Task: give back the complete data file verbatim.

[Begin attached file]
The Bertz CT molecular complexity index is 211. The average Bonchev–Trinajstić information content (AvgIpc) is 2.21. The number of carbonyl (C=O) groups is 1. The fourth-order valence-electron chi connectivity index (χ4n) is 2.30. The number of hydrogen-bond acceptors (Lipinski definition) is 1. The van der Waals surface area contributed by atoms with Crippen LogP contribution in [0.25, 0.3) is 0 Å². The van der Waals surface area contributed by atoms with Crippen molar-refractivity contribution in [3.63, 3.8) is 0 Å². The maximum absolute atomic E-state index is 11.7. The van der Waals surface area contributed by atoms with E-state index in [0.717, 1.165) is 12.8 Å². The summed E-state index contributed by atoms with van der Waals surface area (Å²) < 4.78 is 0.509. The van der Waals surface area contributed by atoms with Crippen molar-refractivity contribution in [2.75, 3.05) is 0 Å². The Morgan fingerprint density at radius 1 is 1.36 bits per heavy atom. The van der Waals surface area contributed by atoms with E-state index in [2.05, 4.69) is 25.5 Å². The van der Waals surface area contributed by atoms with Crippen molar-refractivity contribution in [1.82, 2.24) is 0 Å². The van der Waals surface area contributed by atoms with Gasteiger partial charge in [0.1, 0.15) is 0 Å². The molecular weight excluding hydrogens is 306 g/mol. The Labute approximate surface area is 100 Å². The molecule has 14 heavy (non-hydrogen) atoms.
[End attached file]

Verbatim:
The Bertz CT molecular complexity index is 211. The average Bonchev–Trinajstić information content (AvgIpc) is 2.21. The number of carbonyl (C=O) groups is 1. The fourth-order valence-electron chi connectivity index (χ4n) is 2.30. The number of hydrogen-bond acceptors (Lipinski definition) is 1. The van der Waals surface area contributed by atoms with Crippen LogP contribution in [0.25, 0.3) is 0 Å². The van der Waals surface area contributed by atoms with Crippen molar-refractivity contribution in [3.63, 3.8) is 0 Å². The maximum absolute atomic E-state index is 11.7. The van der Waals surface area contributed by atoms with E-state index in [0.717, 1.165) is 12.8 Å². The summed E-state index contributed by atoms with van der Waals surface area (Å²) < 4.78 is 0.509. The van der Waals surface area contributed by atoms with Crippen molar-refractivity contribution in [2.75, 3.05) is 0 Å². The Morgan fingerprint density at radius 1 is 1.36 bits per heavy atom. The van der Waals surface area contributed by atoms with E-state index in [2.05, 4.69) is 25.5 Å². The van der Waals surface area contributed by atoms with Crippen molar-refractivity contribution in [1.82, 2.24) is 0 Å². The van der Waals surface area contributed by atoms with Gasteiger partial charge in [0.1, 0.15) is 0 Å². The molecular weight excluding hydrogens is 306 g/mol. The Labute approximate surface area is 100 Å². The molecule has 14 heavy (non-hydrogen) atoms.